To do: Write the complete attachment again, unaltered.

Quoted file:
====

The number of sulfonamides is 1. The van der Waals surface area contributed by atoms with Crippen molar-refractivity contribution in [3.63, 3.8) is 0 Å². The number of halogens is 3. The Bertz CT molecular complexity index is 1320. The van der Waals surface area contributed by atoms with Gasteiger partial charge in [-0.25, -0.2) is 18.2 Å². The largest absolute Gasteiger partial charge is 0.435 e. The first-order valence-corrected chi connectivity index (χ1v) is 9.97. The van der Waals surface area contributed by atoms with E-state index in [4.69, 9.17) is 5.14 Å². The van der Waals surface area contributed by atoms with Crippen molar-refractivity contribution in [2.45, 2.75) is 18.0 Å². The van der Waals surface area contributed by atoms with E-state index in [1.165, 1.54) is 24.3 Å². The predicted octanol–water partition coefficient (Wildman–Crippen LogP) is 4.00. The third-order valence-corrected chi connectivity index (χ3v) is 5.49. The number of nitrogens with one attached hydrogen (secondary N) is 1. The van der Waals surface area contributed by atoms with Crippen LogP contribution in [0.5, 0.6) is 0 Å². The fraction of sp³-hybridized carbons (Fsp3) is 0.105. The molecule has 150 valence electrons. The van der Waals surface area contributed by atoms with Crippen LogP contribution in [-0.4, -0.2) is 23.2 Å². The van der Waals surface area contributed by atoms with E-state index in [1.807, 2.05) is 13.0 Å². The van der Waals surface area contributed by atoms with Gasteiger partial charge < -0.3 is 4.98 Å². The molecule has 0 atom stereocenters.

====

The number of sulfonamides is 1. The van der Waals surface area contributed by atoms with Crippen molar-refractivity contribution in [3.63, 3.8) is 0 Å². The number of halogens is 3. The Bertz CT molecular complexity index is 1320. The van der Waals surface area contributed by atoms with Gasteiger partial charge in [-0.25, -0.2) is 18.2 Å². The largest absolute Gasteiger partial charge is 0.435 e. The first-order valence-corrected chi connectivity index (χ1v) is 9.97. The van der Waals surface area contributed by atoms with E-state index in [4.69, 9.17) is 5.14 Å². The van der Waals surface area contributed by atoms with Crippen molar-refractivity contribution in [2.45, 2.75) is 18.0 Å². The van der Waals surface area contributed by atoms with E-state index in [1.165, 1.54) is 24.3 Å². The predicted octanol–water partition coefficient (Wildman–Crippen LogP) is 4.00. The third-order valence-corrected chi connectivity index (χ3v) is 5.49. The number of nitrogens with one attached hydrogen (secondary N) is 1. The van der Waals surface area contributed by atoms with Crippen LogP contribution in [0.5, 0.6) is 0 Å². The fraction of sp³-hybridized carbons (Fsp3) is 0.105. The molecule has 150 valence electrons. The van der Waals surface area contributed by atoms with Crippen LogP contribution in [-0.4, -0.2) is 23.2 Å². The van der Waals surface area contributed by atoms with E-state index in [1.807, 2.05) is 13.0 Å². The van der Waals surface area contributed by atoms with Gasteiger partial charge < -0.3 is 4.98 Å². The molecule has 0 atom stereocenters.